Is Cycletography the Answer?


When I first joined Twitter in March 2016, one of the first handles I discovered was AATR Cycling (All About The Ride) and a blog on Cycletography.  As a keen amateur photographer, this appealed to me straight away – combining two of my passions: cycling and photography, with an outlet to share photos.  In our digital age of the here and now, people don’t seem to show their holiday snaps over coffee any longer.  Snap it, tweak it and post it online, seems to be de rigueur.  For those not familiar with the term – ‘cycletography’ is any photo to do with cycling. It can be taken from a bike, be a photo of a bike (or any part thereof) or anything mildly associated with bikes.

When I started cycletography, I was happily snapping away at scenic views, but if you happen to cycle the same routes it tends to be the same views, and there are only so many times people want to see the view from the top of Butser Hill!  The other ‘problem’ that could be perceived with this activity is that you generally have to stop cycling to take a photo.  And believe me, fellow cyclists quickly run out of patience when you are stopping every 10 mins shouting ‘photo opportunity’.

So I tend to indulge in cycletography when I am cycling on my solo rides – just me, my Bianchi and the camera (or in my case, iPhone).  What I have found is that cycletography has made me look at cycling a bit differently.  Whilst I love to go out and see if I can get those Strava segments, tackle that hill or just blast it down the country lanes, cycletography brings on a new dimension to my solo cycles.  It makes me explore new places, appreciate the scenery, the changing seasons and vast array of colours nature presents to us.  It makes me slow down, to look for new photo opportunities, use the sun to look for reflections and look for different perspectives in things.  It challenges me to look at regular routes to discover new things, or things I haven’t noticed before.  It keeps my interest up on cold winter days or bad weather, when it would be all too easy to stay indoors and not bother; what different photo opportunities our wonderful, changeable English weather presents us with!  It gives me a kick when I post photos online and people comment about the great photography or say they are inspired by the places I go to.  It gives me chance to record in picture the wonderful journeys and adventures I go on.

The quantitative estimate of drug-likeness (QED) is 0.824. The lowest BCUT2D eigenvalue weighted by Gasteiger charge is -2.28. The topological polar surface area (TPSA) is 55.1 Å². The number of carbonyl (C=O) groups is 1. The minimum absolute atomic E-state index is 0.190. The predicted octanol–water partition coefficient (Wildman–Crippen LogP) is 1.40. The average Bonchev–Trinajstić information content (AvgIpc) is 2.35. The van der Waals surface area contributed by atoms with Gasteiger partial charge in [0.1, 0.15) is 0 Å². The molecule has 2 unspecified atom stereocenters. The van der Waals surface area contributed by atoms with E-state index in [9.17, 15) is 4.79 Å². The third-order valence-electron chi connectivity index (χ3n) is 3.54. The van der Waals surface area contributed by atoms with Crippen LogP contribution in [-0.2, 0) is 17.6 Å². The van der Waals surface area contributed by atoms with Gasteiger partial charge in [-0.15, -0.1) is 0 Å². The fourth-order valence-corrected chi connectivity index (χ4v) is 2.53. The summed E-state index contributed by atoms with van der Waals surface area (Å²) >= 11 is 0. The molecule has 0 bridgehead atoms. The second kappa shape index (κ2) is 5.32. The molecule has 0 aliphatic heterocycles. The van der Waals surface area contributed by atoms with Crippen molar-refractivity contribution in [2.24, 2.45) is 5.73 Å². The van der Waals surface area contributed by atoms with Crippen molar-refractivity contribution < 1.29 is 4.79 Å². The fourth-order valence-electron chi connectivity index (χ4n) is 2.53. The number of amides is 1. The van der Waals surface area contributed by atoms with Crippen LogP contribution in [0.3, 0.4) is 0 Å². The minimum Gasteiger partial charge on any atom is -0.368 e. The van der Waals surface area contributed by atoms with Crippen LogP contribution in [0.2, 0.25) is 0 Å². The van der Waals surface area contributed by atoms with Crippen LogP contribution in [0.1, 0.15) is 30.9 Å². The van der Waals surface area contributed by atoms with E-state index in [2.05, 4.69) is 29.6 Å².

So, in answer to the question ‘Is Cycletography the Answer?’ – for me yes.  It keeps my interest up when I am struggling to get motivated, it takes me to new places, and most of all, it increases my pleasure of being on my bike and cycling.  If you haven’t tried it, give it a go – you will be amazed how much you start to appreciate your surroundings and also inspire others with your posts.

Is Cycletography the Answer

Thank you to everyone who indulges me in my cycletography.  I hope you continue to enjoy my photos. Fellow cycletographers, please continue to post your photos.  I love seeing where other people are cycling and take a lot of inspiration from your photos, particularly on the cold, wet days when I need the extra motivation to get outside.

For more blog posts from Christina visit her blog site:

About Author

Christina Dove

Christina took up road cycling in 2012 after looking for a new challenge. This followed a trek up Mount Kilimanjaro. A relative new comer to road cycling - she enjoys leisure rides, sportives and recently competed in her first time trial. In May 2017 Christina cycled Lands End to John O'Groats. She has also completed the challenges of the Col du Tourmalet and Mont Ventoux. You can read more of Christina's work on her blog site -

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